Validate a Value Proposition with Market Research
How do you know that you actually found your value proposition and your product-market fit?
Once a value proposition is outlined, it needs to be validated. This section might be its own blog post and even its own book, so I’ll be brief.
Here is a non-exhaustive list of methods a startup or a company can use to validate a value proposition:
- Product analytics: do customers use the features you deem most valuable?
- Usability studies: is there a disconnect between what customers expect and get out of a website and a product?
- Customer interviews: an in-depth conversation about customer needs and about their reaction to the value proposition.
- Search volume analysis: are you using the same words as your customers, are they searching for the terms you use?
- Competitive intelligence: how do competitors describe their products, are you clearly differentiating your product?
- Internal employee surveys and interviews: what insights do your customer-facing teams – customer support, sales, and research – have about customer needs and what ways of positioning the product worked best for them?
- Tests via paid advertising and outbound campaigns: what versions of the value proposition yield the best click-through ratios and response rates?
- Website heat-maps and A/B test results: what versions of the value proposition yield the best conversion rates and engagement?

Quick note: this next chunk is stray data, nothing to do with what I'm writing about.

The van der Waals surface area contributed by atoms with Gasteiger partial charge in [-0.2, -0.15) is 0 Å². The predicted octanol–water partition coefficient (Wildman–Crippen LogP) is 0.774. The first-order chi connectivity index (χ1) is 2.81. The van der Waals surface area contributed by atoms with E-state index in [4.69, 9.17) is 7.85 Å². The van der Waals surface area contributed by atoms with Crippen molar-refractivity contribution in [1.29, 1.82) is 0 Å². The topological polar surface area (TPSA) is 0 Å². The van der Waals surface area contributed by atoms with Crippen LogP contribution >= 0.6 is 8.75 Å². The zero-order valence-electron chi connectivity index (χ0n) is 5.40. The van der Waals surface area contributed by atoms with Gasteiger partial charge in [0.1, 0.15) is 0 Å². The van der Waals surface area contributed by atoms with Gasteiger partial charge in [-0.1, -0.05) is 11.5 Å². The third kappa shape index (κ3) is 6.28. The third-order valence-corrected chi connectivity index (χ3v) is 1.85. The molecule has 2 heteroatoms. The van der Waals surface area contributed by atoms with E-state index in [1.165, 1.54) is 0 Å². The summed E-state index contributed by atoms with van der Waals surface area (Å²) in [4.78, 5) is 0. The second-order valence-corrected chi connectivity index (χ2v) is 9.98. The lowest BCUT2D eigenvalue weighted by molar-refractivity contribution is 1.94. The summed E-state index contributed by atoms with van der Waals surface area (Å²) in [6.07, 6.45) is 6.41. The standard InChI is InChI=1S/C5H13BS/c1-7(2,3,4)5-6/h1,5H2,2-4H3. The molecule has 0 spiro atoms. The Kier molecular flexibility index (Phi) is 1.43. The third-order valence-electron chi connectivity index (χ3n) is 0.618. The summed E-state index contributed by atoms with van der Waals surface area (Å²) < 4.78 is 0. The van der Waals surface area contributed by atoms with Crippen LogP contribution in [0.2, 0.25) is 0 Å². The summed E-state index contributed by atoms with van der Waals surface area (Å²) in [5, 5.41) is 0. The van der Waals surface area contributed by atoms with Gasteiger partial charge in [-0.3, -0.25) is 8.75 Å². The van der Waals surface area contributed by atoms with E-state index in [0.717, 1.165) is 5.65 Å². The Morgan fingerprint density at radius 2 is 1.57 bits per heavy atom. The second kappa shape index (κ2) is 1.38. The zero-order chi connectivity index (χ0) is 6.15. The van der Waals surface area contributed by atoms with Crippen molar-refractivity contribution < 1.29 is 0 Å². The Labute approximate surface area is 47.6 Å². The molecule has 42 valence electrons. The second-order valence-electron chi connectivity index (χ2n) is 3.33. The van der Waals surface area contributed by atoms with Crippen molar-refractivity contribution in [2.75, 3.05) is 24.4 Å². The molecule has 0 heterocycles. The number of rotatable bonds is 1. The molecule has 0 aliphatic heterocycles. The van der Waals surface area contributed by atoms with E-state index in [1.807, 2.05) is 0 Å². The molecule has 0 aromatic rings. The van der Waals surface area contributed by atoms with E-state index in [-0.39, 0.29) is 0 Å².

Value Proposition Hierarchy
Most companies will also find it useful to have multiple versions of a value proposition, tailored to specific customer profiles.
Here is a simple hierarchy:
- The universal value proposition should appeal to the broadest possible customer base. This version should be used in marketing and sales channels that don’t allow customization.
- Custom value propositions should address needs of specific audiences and customer segments. For example, they might highlight benefits relevant to specific roles within the company, relevant to specific verticals or specific company sizes.
Example of how different versions can be used:
- The main heading on the landing page can be based on the high-level proposition as our goal is to elicit interest from a wide range of website visitors.
- Other sections of the website can address needs of specific audiences and should be based on custom value propositions.
- Sales managers can lead with a high-level value proposition first – before they get to know a lead’s specific needs and use cases.
- Later in the conversation, once they get more information about the lead, they can customize the way they sell the product and use a custom value proposition.
- How to Find Your Ideal Customers
- Key Growth Metrics, Part 1: Churn/Retention, and Virality
- Key Growth Metrics, Part 2: CLV/LTV, and CAC